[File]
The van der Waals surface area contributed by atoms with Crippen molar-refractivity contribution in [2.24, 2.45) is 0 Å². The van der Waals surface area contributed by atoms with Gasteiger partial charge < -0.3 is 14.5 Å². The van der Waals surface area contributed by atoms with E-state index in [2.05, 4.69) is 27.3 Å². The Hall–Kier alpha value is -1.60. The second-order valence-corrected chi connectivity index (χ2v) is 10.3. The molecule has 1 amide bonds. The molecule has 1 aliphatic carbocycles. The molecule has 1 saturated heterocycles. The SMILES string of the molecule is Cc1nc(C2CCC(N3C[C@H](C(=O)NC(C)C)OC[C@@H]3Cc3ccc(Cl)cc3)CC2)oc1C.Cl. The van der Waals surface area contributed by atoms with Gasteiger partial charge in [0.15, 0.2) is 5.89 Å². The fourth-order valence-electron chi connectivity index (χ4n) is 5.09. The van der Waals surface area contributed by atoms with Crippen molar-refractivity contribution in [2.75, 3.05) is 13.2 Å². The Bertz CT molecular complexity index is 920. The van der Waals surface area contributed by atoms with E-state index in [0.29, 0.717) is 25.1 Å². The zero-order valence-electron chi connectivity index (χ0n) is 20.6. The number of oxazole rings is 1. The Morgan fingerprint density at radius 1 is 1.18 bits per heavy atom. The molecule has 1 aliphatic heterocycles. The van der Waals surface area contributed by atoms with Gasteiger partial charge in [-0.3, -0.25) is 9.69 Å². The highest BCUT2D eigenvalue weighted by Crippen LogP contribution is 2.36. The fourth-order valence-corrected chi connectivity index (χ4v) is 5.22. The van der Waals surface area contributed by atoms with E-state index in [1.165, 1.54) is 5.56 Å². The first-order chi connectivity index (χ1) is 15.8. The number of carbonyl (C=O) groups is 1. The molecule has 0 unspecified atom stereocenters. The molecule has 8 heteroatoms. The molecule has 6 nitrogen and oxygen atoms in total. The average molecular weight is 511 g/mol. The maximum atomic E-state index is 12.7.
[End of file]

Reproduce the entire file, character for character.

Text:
The van der Waals surface area contributed by atoms with Crippen molar-refractivity contribution in [2.24, 2.45) is 0 Å². The van der Waals surface area contributed by atoms with Gasteiger partial charge < -0.3 is 14.5 Å². The van der Waals surface area contributed by atoms with E-state index in [2.05, 4.69) is 27.3 Å². The Hall–Kier alpha value is -1.60. The second-order valence-corrected chi connectivity index (χ2v) is 10.3. The molecule has 1 amide bonds. The molecule has 1 aliphatic carbocycles. The molecule has 1 saturated heterocycles. The SMILES string of the molecule is Cc1nc(C2CCC(N3C[C@H](C(=O)NC(C)C)OC[C@@H]3Cc3ccc(Cl)cc3)CC2)oc1C.Cl. The van der Waals surface area contributed by atoms with Gasteiger partial charge in [0.15, 0.2) is 5.89 Å². The fourth-order valence-electron chi connectivity index (χ4n) is 5.09. The van der Waals surface area contributed by atoms with Crippen molar-refractivity contribution in [2.75, 3.05) is 13.2 Å². The Bertz CT molecular complexity index is 920. The van der Waals surface area contributed by atoms with E-state index in [0.29, 0.717) is 25.1 Å². The zero-order valence-electron chi connectivity index (χ0n) is 20.6. The number of oxazole rings is 1. The Morgan fingerprint density at radius 1 is 1.18 bits per heavy atom. The molecule has 1 aliphatic heterocycles. The van der Waals surface area contributed by atoms with Gasteiger partial charge in [-0.3, -0.25) is 9.69 Å². The highest BCUT2D eigenvalue weighted by Crippen LogP contribution is 2.36. The fourth-order valence-corrected chi connectivity index (χ4v) is 5.22. The van der Waals surface area contributed by atoms with E-state index in [1.165, 1.54) is 5.56 Å². The first-order chi connectivity index (χ1) is 15.8. The number of carbonyl (C=O) groups is 1. The molecule has 0 unspecified atom stereocenters. The molecule has 8 heteroatoms. The molecule has 6 nitrogen and oxygen atoms in total. The average molecular weight is 511 g/mol. The maximum atomic E-state index is 12.7.